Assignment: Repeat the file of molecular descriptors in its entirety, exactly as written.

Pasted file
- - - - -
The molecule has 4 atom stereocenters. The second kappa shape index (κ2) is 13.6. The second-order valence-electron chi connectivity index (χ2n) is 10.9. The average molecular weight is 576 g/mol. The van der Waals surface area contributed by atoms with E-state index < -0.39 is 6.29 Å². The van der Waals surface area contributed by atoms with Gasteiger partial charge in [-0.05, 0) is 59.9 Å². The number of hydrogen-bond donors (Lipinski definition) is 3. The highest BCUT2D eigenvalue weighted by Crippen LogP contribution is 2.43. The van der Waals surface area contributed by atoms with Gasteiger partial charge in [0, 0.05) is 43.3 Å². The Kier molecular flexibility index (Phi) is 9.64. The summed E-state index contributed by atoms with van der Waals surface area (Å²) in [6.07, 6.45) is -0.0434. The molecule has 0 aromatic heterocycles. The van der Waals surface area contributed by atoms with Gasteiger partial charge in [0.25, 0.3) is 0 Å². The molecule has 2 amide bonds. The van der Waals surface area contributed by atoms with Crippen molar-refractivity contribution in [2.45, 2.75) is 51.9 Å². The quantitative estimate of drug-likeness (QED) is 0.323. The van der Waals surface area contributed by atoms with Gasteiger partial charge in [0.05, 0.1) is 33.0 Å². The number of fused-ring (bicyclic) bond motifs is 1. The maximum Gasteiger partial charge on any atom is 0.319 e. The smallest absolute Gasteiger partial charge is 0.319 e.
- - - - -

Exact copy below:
The molecule has 4 atom stereocenters. The second kappa shape index (κ2) is 13.6. The second-order valence-electron chi connectivity index (χ2n) is 10.9. The average molecular weight is 576 g/mol. The van der Waals surface area contributed by atoms with E-state index < -0.39 is 6.29 Å². The van der Waals surface area contributed by atoms with Gasteiger partial charge in [-0.05, 0) is 59.9 Å². The number of hydrogen-bond donors (Lipinski definition) is 3. The highest BCUT2D eigenvalue weighted by Crippen LogP contribution is 2.43. The van der Waals surface area contributed by atoms with Gasteiger partial charge in [0, 0.05) is 43.3 Å². The Kier molecular flexibility index (Phi) is 9.64. The summed E-state index contributed by atoms with van der Waals surface area (Å²) in [6.07, 6.45) is -0.0434. The molecule has 0 aromatic heterocycles. The van der Waals surface area contributed by atoms with Gasteiger partial charge in [0.25, 0.3) is 0 Å². The molecule has 2 amide bonds. The van der Waals surface area contributed by atoms with Crippen molar-refractivity contribution in [2.45, 2.75) is 51.9 Å². The quantitative estimate of drug-likeness (QED) is 0.323. The van der Waals surface area contributed by atoms with Gasteiger partial charge in [0.05, 0.1) is 33.0 Å². The number of fused-ring (bicyclic) bond motifs is 1. The maximum Gasteiger partial charge on any atom is 0.319 e. The smallest absolute Gasteiger partial charge is 0.319 e.